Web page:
Mr. X

Daddy B. Nice's #65 ranked Southern Soul Artist



Portrait of Mr. X by Daddy B. Nice
 


Sample or Buy


Due to repeated requests. . .




From artists, their familes, friends and fans. . .




For a limited time only. . .




From Daddy B. Nice's archives. . .




Over 100 Southern Soul drawings. . .




Original Daddy B. Nice sketches. . .




All caricatures and satirical renderings are untitled. . .




It's a little piece of history. . .




For those in the "know". . .




Who want a keepsake, memento or souvenir. . .




To commemorate their time. . .




In the Southern Soul limelight.




Browse through all the Southern Soul satirical sketches in Daddy B. Nice's archives.




Browse through all the Southern Soul sketches in Daddy B. Nice's archives.




Browse through all the Southern Soul collectibles in Daddy B. Nice's Southern Soul Products Store. . .



"Wiggle, Wiggle, Wiggle, Jiggle, Jiggle, Jiggle"

Mr. X

Composed by Mark Safford


Everyone starts somewhere; everyone begins as an "unknown." Mark Safford, aka Mr. X, got his start in Southern Soul by submitting his songs to Lewis Clark, aka The Love Doctor, a fellow gospel singer who helped jump-start the whole Southern Soul movement in the early OO's with the compositions of another young man who went on to become a star: Sir Charles Jones. Jones wrote "Slow Roll It," the Love Doctor's signature tune.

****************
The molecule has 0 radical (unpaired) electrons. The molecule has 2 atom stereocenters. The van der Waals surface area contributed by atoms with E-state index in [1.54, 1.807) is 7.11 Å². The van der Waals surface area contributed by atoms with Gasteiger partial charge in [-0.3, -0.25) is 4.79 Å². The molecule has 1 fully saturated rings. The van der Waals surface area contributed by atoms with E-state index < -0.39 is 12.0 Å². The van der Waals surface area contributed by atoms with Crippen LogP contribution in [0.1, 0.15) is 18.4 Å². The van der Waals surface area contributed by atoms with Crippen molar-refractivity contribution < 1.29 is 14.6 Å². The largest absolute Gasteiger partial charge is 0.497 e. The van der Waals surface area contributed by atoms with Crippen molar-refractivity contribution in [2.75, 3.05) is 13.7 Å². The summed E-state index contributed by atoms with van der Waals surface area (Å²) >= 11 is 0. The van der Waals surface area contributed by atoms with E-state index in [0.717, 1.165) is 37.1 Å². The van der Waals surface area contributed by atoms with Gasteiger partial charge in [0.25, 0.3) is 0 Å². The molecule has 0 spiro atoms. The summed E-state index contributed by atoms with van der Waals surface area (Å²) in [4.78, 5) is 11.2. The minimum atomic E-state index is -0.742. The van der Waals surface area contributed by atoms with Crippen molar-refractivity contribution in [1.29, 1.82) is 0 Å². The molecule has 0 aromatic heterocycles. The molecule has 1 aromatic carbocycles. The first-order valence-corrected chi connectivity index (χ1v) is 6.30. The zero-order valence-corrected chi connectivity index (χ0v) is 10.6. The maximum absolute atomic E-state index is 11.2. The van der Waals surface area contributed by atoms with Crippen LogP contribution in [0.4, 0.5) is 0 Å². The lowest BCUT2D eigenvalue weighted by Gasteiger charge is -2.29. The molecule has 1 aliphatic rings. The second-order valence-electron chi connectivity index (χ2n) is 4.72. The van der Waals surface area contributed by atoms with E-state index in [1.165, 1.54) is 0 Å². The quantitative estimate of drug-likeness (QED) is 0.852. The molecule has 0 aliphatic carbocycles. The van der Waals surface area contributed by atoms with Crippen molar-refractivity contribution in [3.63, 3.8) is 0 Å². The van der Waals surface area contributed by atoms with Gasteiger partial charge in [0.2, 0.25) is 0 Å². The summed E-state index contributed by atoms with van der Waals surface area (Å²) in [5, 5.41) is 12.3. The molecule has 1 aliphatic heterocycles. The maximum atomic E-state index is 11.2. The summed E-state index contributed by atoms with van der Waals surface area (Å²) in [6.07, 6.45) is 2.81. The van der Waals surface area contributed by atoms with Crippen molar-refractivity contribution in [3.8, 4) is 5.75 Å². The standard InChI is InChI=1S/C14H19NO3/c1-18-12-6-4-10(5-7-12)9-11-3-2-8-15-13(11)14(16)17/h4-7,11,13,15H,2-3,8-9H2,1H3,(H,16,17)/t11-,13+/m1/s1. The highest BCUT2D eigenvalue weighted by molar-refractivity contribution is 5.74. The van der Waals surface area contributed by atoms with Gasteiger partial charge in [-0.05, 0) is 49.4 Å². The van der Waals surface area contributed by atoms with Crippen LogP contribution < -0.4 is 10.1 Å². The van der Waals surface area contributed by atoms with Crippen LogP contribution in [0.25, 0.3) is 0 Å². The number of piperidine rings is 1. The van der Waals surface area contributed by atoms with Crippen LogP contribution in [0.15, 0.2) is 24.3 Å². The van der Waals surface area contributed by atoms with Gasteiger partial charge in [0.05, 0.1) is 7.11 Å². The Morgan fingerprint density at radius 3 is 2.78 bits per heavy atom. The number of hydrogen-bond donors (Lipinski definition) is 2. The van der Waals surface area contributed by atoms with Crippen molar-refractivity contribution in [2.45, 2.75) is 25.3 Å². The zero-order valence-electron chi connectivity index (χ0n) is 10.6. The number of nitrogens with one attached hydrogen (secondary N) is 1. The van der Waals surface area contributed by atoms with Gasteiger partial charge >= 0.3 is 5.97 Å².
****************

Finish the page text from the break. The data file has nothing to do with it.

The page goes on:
However, by the mid-point of the new decade, The Love Doctor--a singer, not a writer--was already bereft of good new material. He had prolonged his career with the Jimmy Lewis-written vehicle, "Lies (You Said It, No I Didn't)," with the legendary back-up singer, Thomisene Anderson, in 2004.

That same year he'd put out a gospel album, There's No One Like Mama, a collection of church hymns surrounding a title tune which may or may not have been scavenged from the Sir Charles Jones gospel-tinged song of the same time: "Take Care Of Mama." And a couple of years later, The Love Doctor would release a forgettable album of very poor material entitled Stupid (Hep'Me, 2007).